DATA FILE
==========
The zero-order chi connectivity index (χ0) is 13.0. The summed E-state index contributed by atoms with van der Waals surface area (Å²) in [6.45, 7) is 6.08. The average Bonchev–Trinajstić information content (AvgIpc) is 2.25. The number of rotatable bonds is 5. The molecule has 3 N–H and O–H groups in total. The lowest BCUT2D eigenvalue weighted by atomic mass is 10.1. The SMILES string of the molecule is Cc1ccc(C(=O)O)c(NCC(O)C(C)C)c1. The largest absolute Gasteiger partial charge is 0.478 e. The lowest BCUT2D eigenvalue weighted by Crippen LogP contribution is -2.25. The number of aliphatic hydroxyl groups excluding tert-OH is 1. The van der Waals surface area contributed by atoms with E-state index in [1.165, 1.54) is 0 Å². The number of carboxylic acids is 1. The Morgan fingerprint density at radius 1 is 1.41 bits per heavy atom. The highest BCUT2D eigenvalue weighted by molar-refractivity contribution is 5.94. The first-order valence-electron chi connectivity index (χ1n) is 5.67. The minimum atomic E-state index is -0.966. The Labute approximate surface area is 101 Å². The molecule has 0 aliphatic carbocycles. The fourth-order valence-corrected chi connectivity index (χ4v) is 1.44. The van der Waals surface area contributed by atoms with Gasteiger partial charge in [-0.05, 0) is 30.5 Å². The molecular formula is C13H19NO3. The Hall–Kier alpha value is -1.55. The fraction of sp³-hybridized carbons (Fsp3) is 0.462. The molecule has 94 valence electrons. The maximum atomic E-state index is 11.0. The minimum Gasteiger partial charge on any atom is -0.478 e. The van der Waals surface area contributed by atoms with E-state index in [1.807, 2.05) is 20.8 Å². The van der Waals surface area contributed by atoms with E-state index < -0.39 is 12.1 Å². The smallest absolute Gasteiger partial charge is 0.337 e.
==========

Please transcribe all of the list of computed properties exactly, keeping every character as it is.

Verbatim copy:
The zero-order chi connectivity index (χ0) is 13.0. The summed E-state index contributed by atoms with van der Waals surface area (Å²) in [6.45, 7) is 6.08. The average Bonchev–Trinajstić information content (AvgIpc) is 2.25. The number of rotatable bonds is 5. The molecule has 3 N–H and O–H groups in total. The lowest BCUT2D eigenvalue weighted by atomic mass is 10.1. The SMILES string of the molecule is Cc1ccc(C(=O)O)c(NCC(O)C(C)C)c1. The largest absolute Gasteiger partial charge is 0.478 e. The lowest BCUT2D eigenvalue weighted by Crippen LogP contribution is -2.25. The number of aliphatic hydroxyl groups excluding tert-OH is 1. The van der Waals surface area contributed by atoms with E-state index in [1.165, 1.54) is 0 Å². The number of carboxylic acids is 1. The Morgan fingerprint density at radius 1 is 1.41 bits per heavy atom. The highest BCUT2D eigenvalue weighted by molar-refractivity contribution is 5.94. The first-order valence-electron chi connectivity index (χ1n) is 5.67. The minimum atomic E-state index is -0.966. The Labute approximate surface area is 101 Å². The molecule has 0 aliphatic carbocycles. The fourth-order valence-corrected chi connectivity index (χ4v) is 1.44. The van der Waals surface area contributed by atoms with Gasteiger partial charge in [-0.05, 0) is 30.5 Å². The molecular formula is C13H19NO3. The Hall–Kier alpha value is -1.55. The fraction of sp³-hybridized carbons (Fsp3) is 0.462. The molecule has 94 valence electrons. The maximum atomic E-state index is 11.0. The minimum Gasteiger partial charge on any atom is -0.478 e. The van der Waals surface area contributed by atoms with E-state index in [1.807, 2.05) is 20.8 Å². The van der Waals surface area contributed by atoms with E-state index < -0.39 is 12.1 Å². The smallest absolute Gasteiger partial charge is 0.337 e.